Just before Apple announced the Phone 5, Mark Zuckerberg talked with Michael Arrington at TechCrunch Disrupt, and the most compelling thing they discussed was a Facebook search engine. Up until then, such a project was only a rumor. But from the tenor of their conversation, it seems that Facebook is well on its way to developing one.
We’re basically doing 1 billion queries a day and we’re not even trying. Facebook is pretty uniquely positioned to answer the questions people have. At some point we’ll do it. We have a team working on it.
TechCrunch thinks it would be interesting to see whether or not Bing will be included in the new engine’s equation. After all, Microsoft is a close partner and investor in Facebook and could give the social media pioneer access to the Bing API. At the same time, Facebook brings more than 1 billion users to the table, as well as their queries, statistics and so on.
To better understand the companies’ relationship, remember that Bing currently returns results from Facebook, just like Google did in the past. The situation changed when Google+ was released and was favored in its results. Bing could also change when Microsoft decides to integrate its So.Cl into its search engine.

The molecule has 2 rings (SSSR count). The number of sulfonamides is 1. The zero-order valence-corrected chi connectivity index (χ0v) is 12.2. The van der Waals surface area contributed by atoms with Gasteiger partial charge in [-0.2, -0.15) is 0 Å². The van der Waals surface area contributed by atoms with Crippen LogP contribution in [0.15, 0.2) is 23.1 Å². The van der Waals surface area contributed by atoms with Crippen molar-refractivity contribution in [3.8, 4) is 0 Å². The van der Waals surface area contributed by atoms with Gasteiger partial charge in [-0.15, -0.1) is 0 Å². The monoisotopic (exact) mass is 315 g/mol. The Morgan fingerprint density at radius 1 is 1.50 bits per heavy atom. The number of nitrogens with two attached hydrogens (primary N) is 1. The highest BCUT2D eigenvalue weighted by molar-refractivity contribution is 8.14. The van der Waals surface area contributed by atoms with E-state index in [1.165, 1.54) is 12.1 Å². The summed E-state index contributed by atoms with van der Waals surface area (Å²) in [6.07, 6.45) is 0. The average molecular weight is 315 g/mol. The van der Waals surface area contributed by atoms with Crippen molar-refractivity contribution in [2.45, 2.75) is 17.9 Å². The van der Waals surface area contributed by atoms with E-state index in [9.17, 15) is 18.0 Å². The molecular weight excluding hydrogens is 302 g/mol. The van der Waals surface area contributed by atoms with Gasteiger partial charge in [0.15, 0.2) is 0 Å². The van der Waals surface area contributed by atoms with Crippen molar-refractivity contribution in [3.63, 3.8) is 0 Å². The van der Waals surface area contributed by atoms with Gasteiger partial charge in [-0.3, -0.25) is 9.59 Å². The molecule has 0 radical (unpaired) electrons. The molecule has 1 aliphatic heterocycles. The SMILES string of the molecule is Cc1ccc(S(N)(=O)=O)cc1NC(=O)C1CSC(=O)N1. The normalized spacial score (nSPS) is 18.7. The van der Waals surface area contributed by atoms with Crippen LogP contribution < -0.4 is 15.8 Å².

The whole aggregated information concept is coming to a head. Recently, a number of Facebook users accused the company of tracking their online activity. Not long ago Business Insider described how Facebook tracks what users search, visit and read. There have also been complaints that the company mines private emails for consumer information.
Facebook has access to a huge amount of information about its users, and building a search engine to exploit it is the next logical step. If in a few months you log in and Facebook gives you tips based on what you searched the day before, try not to panic. Like it or not, it will become the new normal.
Information mining as “the new normal?” Yes or now? Tell us what you think in the comments below.
- Zuckerberg On Building A Search Engine [TechCrunch]
- This Is How Facebook Is Tracking Your Internet Activity [Business Insider]